The angel comes unbidden
on a Thursday morning,
knocking briskly, handing me
a pineapple and thirteen coral-tinted roses.
He is shorter than expected. After dark
I hear him trying on my party dresses,
sighing at his blurred reflection
in the full length mirror.
When the sun comes up he’s more
bad-tempered than I’d bargained for.
He’s speed-reading my books:
at the end of every novel, tutting
he tears out the last five pages,
turns them to confetti and then scatters them
out of the bedroom window.
He does not appear to like my cooking,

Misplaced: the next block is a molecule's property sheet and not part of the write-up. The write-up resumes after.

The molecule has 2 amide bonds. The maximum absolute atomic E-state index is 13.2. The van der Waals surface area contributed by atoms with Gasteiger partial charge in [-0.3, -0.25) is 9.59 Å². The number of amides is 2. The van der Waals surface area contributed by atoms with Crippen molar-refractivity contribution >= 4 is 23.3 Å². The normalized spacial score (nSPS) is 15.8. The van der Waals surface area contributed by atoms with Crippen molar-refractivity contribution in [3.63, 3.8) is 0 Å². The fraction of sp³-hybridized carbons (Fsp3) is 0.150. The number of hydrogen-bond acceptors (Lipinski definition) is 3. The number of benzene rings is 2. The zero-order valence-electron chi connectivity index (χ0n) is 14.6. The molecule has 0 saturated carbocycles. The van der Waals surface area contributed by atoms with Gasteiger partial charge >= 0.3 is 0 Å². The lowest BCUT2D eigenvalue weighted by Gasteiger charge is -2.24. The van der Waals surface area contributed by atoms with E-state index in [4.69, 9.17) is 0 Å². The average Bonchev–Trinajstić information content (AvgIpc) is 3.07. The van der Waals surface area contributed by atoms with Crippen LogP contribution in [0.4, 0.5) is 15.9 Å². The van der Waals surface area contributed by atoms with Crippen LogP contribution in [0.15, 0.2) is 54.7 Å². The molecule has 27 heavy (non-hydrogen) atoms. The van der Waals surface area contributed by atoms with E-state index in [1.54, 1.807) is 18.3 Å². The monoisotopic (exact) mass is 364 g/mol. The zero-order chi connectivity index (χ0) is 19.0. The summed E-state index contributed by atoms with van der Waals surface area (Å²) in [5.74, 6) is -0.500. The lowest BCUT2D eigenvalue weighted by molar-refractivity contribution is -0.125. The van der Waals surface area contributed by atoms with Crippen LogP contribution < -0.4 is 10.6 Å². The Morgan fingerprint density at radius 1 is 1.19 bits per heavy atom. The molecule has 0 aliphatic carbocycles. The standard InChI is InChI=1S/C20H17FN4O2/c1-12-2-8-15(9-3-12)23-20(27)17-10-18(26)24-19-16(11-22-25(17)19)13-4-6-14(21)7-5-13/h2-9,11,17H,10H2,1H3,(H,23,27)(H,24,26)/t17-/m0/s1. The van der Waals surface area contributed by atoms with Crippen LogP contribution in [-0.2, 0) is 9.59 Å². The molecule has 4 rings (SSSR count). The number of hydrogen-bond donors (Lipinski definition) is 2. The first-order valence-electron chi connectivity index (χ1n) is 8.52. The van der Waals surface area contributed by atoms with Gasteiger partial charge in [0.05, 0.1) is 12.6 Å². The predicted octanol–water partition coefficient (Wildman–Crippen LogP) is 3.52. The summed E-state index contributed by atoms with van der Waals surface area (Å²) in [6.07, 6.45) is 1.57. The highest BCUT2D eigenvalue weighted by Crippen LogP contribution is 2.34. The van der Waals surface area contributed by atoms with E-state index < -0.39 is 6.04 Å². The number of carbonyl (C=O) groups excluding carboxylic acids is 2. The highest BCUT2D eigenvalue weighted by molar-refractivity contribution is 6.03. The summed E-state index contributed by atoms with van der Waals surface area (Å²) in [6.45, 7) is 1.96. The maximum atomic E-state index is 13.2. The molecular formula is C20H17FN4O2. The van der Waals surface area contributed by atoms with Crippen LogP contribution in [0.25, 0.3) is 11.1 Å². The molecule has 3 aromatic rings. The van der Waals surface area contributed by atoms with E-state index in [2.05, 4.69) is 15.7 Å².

oozing disapproval, sulkily refusing
to eat carbohydrates. Every morning
he makes khaki-coloured smoothies
from the contents of the salad drawer
and doesn’t bother rinsing out the blender.
I believe he is solidifying rapidly.
At bedtime he comes into the ensuite
to watch me bathe, avoiding eye contact.
He’s so much sadder than I’d hoped,
discreetly humming lamentations
as he lifts me from the water,
whispering a promise as he fumbles
with a towel and very slowly,
scrupulously, starts to dry my hair.
Alice Foo lives near York and is a full time parent. Her writing has been commended in the Poetry London Competition 2017 and the York Literature Festival Competition 2019.